More from the day I visited Rosalind, aka Roz, and her family at her grandmother's house ('courage').
It was Bonfire night, actually. We were having our annual bonfire in our garden square, back in South Kensington: we're on the committee, and our friend, the Chairman, had a bigger budget than usual for the fireworks. But first, I took the tube to Primrose Hill. The light that day, the colours.. the houses on the street, it was all quite magical. The autumn leaves. The three acts: lunch. Cake. Garden.
During Cake, we went into a lovely sitting room, with french doors leading to the garden. Roz, only days home from the hospital, was finding sitting the most painful part (as they said it would be) so - with such grace - she'd lay down periodically, even during lunch, on a day bed set in the room. Above her were paintings, portraits of her family: her grandmother was looking down, and her uncle.. her father's mother sounds amazing, and I could sense her presence by all the books surrounding us, and the rocks and shells, the same kind of treasures I collect.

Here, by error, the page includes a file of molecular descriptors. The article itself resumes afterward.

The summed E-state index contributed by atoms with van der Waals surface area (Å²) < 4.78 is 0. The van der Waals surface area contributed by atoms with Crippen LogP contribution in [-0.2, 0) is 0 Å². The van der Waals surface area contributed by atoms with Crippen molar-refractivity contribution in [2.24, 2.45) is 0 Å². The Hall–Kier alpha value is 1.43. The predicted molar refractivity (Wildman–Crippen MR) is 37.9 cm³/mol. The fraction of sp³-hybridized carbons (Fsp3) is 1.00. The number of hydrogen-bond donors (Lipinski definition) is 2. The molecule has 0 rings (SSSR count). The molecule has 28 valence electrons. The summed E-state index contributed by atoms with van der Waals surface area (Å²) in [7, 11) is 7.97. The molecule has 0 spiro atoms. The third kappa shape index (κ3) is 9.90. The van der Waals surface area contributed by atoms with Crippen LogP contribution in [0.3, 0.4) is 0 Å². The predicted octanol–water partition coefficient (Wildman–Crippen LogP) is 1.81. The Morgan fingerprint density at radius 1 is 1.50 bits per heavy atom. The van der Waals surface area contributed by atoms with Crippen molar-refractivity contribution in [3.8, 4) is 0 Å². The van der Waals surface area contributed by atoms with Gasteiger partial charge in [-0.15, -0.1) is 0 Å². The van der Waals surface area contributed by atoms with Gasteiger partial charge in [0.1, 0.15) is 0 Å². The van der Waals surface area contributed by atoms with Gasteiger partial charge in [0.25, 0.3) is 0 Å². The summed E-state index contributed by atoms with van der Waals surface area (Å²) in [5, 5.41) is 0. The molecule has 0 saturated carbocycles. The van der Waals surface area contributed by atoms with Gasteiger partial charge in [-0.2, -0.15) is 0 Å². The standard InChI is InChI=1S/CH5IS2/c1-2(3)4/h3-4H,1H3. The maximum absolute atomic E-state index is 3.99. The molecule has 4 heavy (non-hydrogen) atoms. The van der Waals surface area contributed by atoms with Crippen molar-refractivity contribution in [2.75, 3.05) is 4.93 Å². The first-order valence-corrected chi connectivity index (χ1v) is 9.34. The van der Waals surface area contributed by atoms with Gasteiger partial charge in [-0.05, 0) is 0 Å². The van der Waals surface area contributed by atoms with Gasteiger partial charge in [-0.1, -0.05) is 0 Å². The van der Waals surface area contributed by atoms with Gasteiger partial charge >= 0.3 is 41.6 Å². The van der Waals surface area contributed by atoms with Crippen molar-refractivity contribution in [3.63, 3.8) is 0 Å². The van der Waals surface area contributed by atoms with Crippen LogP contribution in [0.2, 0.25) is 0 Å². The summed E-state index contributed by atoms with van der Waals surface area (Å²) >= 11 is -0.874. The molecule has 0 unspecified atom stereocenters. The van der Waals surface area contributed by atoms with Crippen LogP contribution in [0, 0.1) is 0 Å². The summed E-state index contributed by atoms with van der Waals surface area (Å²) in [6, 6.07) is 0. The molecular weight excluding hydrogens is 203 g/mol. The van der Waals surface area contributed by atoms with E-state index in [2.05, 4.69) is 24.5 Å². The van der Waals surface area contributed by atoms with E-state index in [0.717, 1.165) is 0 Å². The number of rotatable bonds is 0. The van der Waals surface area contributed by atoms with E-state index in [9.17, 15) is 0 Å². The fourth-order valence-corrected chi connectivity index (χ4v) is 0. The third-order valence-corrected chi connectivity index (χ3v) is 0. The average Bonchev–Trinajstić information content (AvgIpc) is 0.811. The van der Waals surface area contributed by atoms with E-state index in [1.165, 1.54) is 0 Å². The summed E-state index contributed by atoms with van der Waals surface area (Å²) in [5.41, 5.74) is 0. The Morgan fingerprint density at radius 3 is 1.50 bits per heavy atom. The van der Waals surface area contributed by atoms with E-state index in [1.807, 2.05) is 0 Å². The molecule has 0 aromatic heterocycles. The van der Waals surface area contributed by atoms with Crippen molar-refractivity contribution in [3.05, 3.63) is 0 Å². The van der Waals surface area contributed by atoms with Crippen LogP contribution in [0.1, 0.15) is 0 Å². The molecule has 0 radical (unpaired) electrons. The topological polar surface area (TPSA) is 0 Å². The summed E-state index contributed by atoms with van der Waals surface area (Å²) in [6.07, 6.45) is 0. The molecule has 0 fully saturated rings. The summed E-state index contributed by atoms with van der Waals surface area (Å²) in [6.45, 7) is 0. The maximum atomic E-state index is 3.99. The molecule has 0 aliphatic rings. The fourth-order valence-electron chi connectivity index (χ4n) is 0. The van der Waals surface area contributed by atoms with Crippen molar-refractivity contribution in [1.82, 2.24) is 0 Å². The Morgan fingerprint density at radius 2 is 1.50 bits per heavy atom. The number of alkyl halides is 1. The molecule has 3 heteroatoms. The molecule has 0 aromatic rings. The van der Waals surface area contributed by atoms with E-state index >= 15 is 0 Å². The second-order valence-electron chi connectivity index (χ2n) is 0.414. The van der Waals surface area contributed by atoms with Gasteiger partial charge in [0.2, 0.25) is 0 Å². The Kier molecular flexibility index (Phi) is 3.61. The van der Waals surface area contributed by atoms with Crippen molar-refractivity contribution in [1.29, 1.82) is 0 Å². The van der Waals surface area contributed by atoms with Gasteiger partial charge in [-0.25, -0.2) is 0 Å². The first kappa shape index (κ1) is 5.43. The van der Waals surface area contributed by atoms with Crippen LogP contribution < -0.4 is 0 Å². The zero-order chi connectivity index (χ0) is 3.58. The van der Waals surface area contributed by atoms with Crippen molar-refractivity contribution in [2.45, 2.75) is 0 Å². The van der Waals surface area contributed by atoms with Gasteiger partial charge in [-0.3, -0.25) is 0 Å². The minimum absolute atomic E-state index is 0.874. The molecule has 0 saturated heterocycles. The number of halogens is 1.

This is such a creative family. Her father, her mother, her brother. Each uniquely talented and completely supportive of each other. They made the most perfect coffee, just the way I like it (strong, with hot milk AND a bit of cream to make it rich). We were just hanging out, talking about all kinds of things, taking photos.. and Roz's little brother, Asa, was just quietly drawing. And drawing. He is so sweet, cute, they're such good friends, and his artwork- it was like watching a young Keith Haring.
I could see his work in the Saatchi Gallery. Or printed on an amazing scarf.
Everything was beautiful, that day, as Roz rested and recovered. As her beautiful, brilliant mom said later, the day felt.. timeless.